If you’re feeling bereft having finished your book, it can be hard to know where to turn for advice on your next read. If your friends and family members are anything like mine, they’ll be keen to foist books on you that you must read – but it can be embarrassing to admit you hated the book that changed their life (The Alchemist by Paulo Coelho springs to mind), and aggrieving to realise how much valuable reading time you’ve lost wading through dross. Going it alone and simply stacking your trolley with whatever books are on Tesco’s 3 for 2 offer tends to yield similarly unsatisfying results. Here are a few suggestions for places to try for recommendations that will hit your literary spot.

1. Online tools There are a number of online tools for generating book recommendations. They generally don’t have a huge pool of books to draw from, and are quite limited in scope. Whichbook has a number of categories that allow you to set your reading preferences on certain scales: e.g. ‘Happy’ – ‘Sad’. It’s a bit simplistic, but its kind of fun to play with: I experimented with setting the preferences to maximise both ‘Disgusting’ and ‘Lots of sex’, and it yielded Filth – Irvine Welsh, and American Psycho – Bret Easton Ellis, so I suppose it works after a fashion.

2. Book blogs These days the Internet is awash with book geeks blogging about their latest reads. Some are eclectic, based on an individual’s reading patterns, others are genre-specific. There are so many that it should be relatively easy to find kindred spirits, particularly if you’re into genre fiction.

3. Book reviews in the papers It sounds obvious, but reviews in the press can be a reliable source of recommendations. The best way to use papers is to find a publication or reviewer whose opinions you respect and check it regularly to see what’s getting hyped. Lots of review sections have twitter accounts (try @GuardianBooks) so you can get regular recommendations this way.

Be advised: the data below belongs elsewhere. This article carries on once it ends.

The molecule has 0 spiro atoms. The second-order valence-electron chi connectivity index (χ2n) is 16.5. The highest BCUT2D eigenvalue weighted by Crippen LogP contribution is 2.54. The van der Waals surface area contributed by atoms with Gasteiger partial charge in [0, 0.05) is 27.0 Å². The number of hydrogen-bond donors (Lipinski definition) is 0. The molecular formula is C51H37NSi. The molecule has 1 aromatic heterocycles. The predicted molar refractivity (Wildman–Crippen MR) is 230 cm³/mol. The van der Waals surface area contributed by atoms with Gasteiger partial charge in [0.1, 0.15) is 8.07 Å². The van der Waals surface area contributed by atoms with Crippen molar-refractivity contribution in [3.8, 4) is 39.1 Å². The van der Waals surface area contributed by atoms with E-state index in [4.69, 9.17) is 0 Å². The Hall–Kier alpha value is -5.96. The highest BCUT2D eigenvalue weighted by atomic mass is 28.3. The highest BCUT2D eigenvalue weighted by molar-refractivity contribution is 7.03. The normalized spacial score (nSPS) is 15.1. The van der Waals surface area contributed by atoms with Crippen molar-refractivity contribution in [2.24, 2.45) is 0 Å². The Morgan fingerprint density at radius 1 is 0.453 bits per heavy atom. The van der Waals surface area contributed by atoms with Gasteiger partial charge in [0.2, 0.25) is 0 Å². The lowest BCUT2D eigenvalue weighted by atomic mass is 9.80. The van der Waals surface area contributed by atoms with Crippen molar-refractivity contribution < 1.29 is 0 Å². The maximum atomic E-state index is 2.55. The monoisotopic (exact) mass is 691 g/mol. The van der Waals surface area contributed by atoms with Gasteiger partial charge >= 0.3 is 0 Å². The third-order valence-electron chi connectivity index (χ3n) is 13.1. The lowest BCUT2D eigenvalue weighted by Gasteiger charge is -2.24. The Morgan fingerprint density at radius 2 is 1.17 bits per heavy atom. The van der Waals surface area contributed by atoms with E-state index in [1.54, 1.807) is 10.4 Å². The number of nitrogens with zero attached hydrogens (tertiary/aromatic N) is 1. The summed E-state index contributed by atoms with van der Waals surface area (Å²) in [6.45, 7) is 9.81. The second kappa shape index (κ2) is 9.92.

4. Major book awards For example The Costa Book awards, The Man Booker Prize, The Nobel prize for Literature. This can be good for picking up brilliant established authors. However, it’s best not to get too obsessive with this one – I had a friend who decided to work his way backwards chronologically reading a work by the Nobel prize-winner from each year. I’m not sure how far he got, but the prospect of ploughing through the lectures on Swedish medieval farming history by Carl Gustaf Verner von Heidenstam (Nobel Prize winner 1916) would be enough to send me running back to Richard and Judy’s book club.

5. Amazon.com recommendations Generally I find online store recommendations annoying, but if you do buy lots of books this way then they can be useful once they’ve been tweaked a bit. They are best for telling you the certain books that ‘everyone’ has read, and getting said book into your hands quicksharp – if you’re still cringing at the memory of being the only one at your book club meeting who hadn’t read Life of Pi.

6. Literary festivals and events To take your bookwormery to the next level, check out festivals and events showcasing upcoming and established authors’ work. Besides the big literary festivals Hay, Cheltenham and Edinburgh, there are numerous one-off events at bookshops that are sometimes free, and it’s fun to hear people read their work.